Myanmar President U Thein Sein returned to Nay Pyi Taw Friday from a three-day state visit to South Korea, bringing the improved relations to a new high.
It was Thein Sein's reciprocal visit following S. Korean President Lee Myung-bak's visit in May, which was the first visit of South Korean leader in 29 years to the Southeast Asian nation since 1983 when South Korean presidential delegation was bomb attacked in Yangon in which 21 people were killed.
Thein Sein was accompanied by five ministers including Foreign Minister U Wunna Maung Lwin, the Minister of Electric Power, Minister of Industry as well as three Chief Ministers of Yangon, Mandalay and Bago regions.
During his first visit to South Korea in 25 years, Thein Sein thanked South Korea for its economic and human resources development assistance to Myanmar over the past decades.
He told Lee that Myanmar is taking on reform in almost all sectors including political, economic and social sectors. Western countries have eased or lifted economic sanctions against Myanmar and Generalized System of Preference (GSP) for Myanmar's exports will be reinstated soon.
Noting that Myanmar is a resource-rich country with sufficient workforce, Thein Sein invited South Korean businessmen to invest in manufacturing industry and factories that produce finished goods which can create many job opportunities.
The two countries signed a memorandum of understanding (MoU) on development cooperation.
In his visit to STX Shipyard in Busan, Thein Sein invited the group company, which is the fourth largest ship builder in South Korea, to invest in Myanmar's three special economic zones and solar power generation for electricity in rural areas, infrastructural construction and dockyards.
While in South Korea, Thein Sein attended a Myanmar Investment Forum held at the headquarters of Korean Trade-Investment Promotion Agency (KOTPA) and addressed the forum. He said Myanmar is in urgent need of foreign investment and technological aid that could assist in development of inclusive economic institutions which he said are very important for democratic transition.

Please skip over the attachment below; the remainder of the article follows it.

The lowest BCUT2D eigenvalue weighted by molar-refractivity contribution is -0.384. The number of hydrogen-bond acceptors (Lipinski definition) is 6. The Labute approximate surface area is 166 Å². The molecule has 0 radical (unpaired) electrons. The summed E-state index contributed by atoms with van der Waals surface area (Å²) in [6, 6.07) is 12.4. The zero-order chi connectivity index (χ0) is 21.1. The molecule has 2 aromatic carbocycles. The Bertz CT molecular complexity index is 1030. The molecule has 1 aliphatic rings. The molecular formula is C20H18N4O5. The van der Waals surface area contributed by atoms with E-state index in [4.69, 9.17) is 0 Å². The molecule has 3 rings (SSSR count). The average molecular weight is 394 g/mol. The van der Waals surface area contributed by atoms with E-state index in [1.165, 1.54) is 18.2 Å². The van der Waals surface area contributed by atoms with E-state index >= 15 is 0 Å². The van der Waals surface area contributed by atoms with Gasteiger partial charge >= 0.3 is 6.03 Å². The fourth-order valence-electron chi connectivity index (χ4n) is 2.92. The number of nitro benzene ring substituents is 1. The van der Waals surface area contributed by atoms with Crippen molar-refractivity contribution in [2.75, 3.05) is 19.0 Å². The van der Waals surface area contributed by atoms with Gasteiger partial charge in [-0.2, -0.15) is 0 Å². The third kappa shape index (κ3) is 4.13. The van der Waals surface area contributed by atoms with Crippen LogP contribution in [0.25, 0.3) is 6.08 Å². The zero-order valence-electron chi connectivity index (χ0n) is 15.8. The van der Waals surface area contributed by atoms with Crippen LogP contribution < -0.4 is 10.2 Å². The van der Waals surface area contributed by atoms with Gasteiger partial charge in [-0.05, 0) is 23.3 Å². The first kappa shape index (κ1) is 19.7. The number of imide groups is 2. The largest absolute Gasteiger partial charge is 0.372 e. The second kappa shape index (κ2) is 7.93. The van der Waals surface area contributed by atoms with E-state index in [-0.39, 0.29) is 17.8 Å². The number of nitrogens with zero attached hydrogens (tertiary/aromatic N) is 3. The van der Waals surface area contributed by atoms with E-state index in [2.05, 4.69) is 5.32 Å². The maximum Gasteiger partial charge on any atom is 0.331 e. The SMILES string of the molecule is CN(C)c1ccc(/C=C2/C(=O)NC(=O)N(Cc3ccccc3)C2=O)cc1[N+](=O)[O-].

He also met businessmen from Korea Federation of Small and Medium Business (KBIZ), calling on the federation to extend help to Myanmar's small and medium enterprises (SME) and prepare themselves for opportunities and challenges in Myanmar.
Myanmar's Investment Commission and the KBIZ also signed a MoU on development of SMEs.
Since earlier this year, a series of bilateral cooperation activities have taken place in the two countries including several economic cooperation forums.
According to official statistics, South Korea injected a total of 2.959 billion U.S. dollars as of July 2012 since 1988, standing the 4th in Myanmar's foreign investors line-up.
Bilateral trade between Myanmar and South Korea reached 970 million U.S. dollars in 2011, according to South Korean statistics.
Myanmar figures show that bilateral trade between Myanmar and South Korea in the first four months (April-July) of the fiscal year 2012-13 amounted to 158.06 million U.S. dollars.
Myanmar and South Korea established diplomatic relations in 1975.